COSMOS Team Achieves 100x Speedup on Cosmology Code

By Tiffany Trader

August 24, 2015

One of the most popular sessions at the Intel Developer Forum last week in San Francisco, and certainly one of the most exciting from an HPC perspective, brought together two of the world’s foremost experts in parallel programming to discuss current state-of-the-art methods for leveraging parallelism on processors and coprocessors. The speakers, Intel’s Jim Jeffers and James Reinders, are also the co-editors of the just-published “High Performance Parallelism Pearls Volume Two: Multicore and Many-core Programming Approaches.”

You aren’t likely to meet two more engaging and engaged programmers who make learning about this stuff fun, even for this non-coder interloper. In writing the two volumes, the duo saw “example after example get performance and performance portability with ‘just parallel programming.'”

Many of the chapters focus on porting codes to the MIC Phi multicore processor, but in the process, the Xeon processors also accrued significant speedups, often 5x or more. As for why developers did not exploit this parallelism until they had the Phi in hand, Reinders and Jeffers refer to this phenomenon as the “inspiration of 60+ cores.”

High Performance Parallelism Pearls Vol2 coverLike the first volume, High Performance Parallelism Pearls Volume Two (Morgan Kaufmann, 2015) offers a sampling of successful programming efforts, demonstrating how to leverage parallelism from Intel Xeon and Xeon Phi processors across multiple vertical domains in science and industry. The book has been published with the spirit of knowledge sharing and all of the figures and source code are available for download to facilitate further exploration.

The IDF15 session (see slides) was focused on providing the developer audience with useful stories and examples for programming for high performance. While the editors are careful in saying they don’t have favorite chapters, the success story related in chapter 10, titled “Cosmic Microwave Background Analysis: Nested Parallelism in Practice,” stands out for its scientific accomplishment and for its programming prowess.

The chapter, which is featured on the cover of the book, highlights the work of researchers in Stephen Hawking’s group at the University of Cambridge, who achieved over a 100x speedup with optimizations carried out in the process of porting their code to the Intel Xeon Phi coprocessor (Knights Corner). The theoretical physicists at Cambridge use a simulation code called MODAL to probe the Cosmic Background Radiation (CMB), a microwave frequency background radiation left over from the Big Bang. In analyzing this data from the origin of the universe and verifying it against theoretical observations, the team is reconstructing the CMB bispectrum for the first time. What is truly remarkable is that in seeking to understand how the universe emerged out of an intense period of expansion, called inflation, the research team has found evidence of extra dimensions.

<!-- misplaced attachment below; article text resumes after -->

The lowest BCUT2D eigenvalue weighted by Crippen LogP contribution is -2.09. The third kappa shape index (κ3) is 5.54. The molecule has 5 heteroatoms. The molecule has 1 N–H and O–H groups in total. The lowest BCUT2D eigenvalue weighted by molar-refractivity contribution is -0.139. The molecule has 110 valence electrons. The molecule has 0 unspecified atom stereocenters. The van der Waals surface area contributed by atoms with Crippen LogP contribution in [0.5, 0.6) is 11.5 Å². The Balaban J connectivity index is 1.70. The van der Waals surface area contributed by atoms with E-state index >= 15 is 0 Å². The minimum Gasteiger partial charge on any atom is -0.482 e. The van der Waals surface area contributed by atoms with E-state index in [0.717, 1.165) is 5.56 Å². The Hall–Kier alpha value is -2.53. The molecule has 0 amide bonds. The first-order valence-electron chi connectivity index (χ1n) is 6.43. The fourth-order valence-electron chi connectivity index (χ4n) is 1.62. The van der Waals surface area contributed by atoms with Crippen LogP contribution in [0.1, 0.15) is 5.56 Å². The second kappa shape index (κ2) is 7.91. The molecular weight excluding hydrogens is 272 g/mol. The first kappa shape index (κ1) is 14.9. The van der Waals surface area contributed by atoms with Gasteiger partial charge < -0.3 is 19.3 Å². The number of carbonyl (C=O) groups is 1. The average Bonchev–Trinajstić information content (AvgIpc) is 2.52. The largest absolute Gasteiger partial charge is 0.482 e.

A production run using the original Modal code (unoptimized, pure MPI) takes about six hours on 512 Intel Xeon E5-4650L cores of the COSMOS SGI supercomputer. If it can be sped-up then it will greatly enhance the cross-validation process, which requires the code be run many times.

Write the authors:

“The calculation performed by Modal is a prime candidate for Intel Xeon Phi coprocessors — the inner product calculations are computationally very expensive, independent of one another, and require very little memory (with production runs using only O(100) MB of RAM and writing only O(1) MB to disk). However, the code as written does not express this calculation in a way that is conducive to the utilization of modern hardware. Our acceleration of Modal therefore has two components: tuning the code to ensure that it runs efficiently (i.e., optimization); and enabling the code to scale across vectors and many cores (i.e., modernization). Extracting performance from current and future generations of Intel Xeon processors and Intel Xeon Phi coprocessors is impossible without parallelism, and the process of optimization and modernization presented here is imperative for ensuring that COSMOS stay at the forefront of cosmological research.”

The chapter — written by James P. Briggs, James R. Fergusson, Juha Jäykkä, Simon J. Pennycook and Edward P. Shellard — details the 10-step process of optimizations, illustrated below:

Accelerating Cosmic Microwave Background Briggs speedup

Accelerating Cosmic Microwave Background Briggs code versions 1-10

The experiment was carried out using a dual socket Intel Xeon processor E5-4650L and an Intel Xeon Phi coprocessor 5110P with the Intel Composer XE 2015 (v15.0.0.090) compiler.